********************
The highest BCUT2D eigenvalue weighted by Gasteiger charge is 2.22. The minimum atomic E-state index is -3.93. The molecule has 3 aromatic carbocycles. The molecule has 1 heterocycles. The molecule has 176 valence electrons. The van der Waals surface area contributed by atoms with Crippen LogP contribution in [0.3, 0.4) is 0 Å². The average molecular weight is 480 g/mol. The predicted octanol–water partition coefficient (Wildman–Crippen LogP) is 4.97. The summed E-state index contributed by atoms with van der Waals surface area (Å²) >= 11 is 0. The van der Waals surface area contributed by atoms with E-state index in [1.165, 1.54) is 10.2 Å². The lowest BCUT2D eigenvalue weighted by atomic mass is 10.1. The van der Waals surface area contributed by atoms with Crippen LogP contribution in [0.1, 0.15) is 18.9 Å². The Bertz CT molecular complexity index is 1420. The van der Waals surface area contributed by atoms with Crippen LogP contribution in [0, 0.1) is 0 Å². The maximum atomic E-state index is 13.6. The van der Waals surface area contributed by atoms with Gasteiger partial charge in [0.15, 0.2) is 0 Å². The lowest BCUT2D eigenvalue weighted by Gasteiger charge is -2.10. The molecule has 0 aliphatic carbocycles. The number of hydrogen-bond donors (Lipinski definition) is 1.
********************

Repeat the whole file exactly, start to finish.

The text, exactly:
The highest BCUT2D eigenvalue weighted by Gasteiger charge is 2.22. The minimum atomic E-state index is -3.93. The molecule has 3 aromatic carbocycles. The molecule has 1 heterocycles. The molecule has 176 valence electrons. The van der Waals surface area contributed by atoms with Crippen LogP contribution in [0.3, 0.4) is 0 Å². The average molecular weight is 480 g/mol. The predicted octanol–water partition coefficient (Wildman–Crippen LogP) is 4.97. The summed E-state index contributed by atoms with van der Waals surface area (Å²) >= 11 is 0. The van der Waals surface area contributed by atoms with E-state index in [1.165, 1.54) is 10.2 Å². The lowest BCUT2D eigenvalue weighted by atomic mass is 10.1. The van der Waals surface area contributed by atoms with Crippen LogP contribution in [0.1, 0.15) is 18.9 Å². The Bertz CT molecular complexity index is 1420. The van der Waals surface area contributed by atoms with Crippen LogP contribution in [0, 0.1) is 0 Å². The maximum atomic E-state index is 13.6. The van der Waals surface area contributed by atoms with Gasteiger partial charge in [0.15, 0.2) is 0 Å². The lowest BCUT2D eigenvalue weighted by Gasteiger charge is -2.10. The molecule has 0 aliphatic carbocycles. The number of hydrogen-bond donors (Lipinski definition) is 1.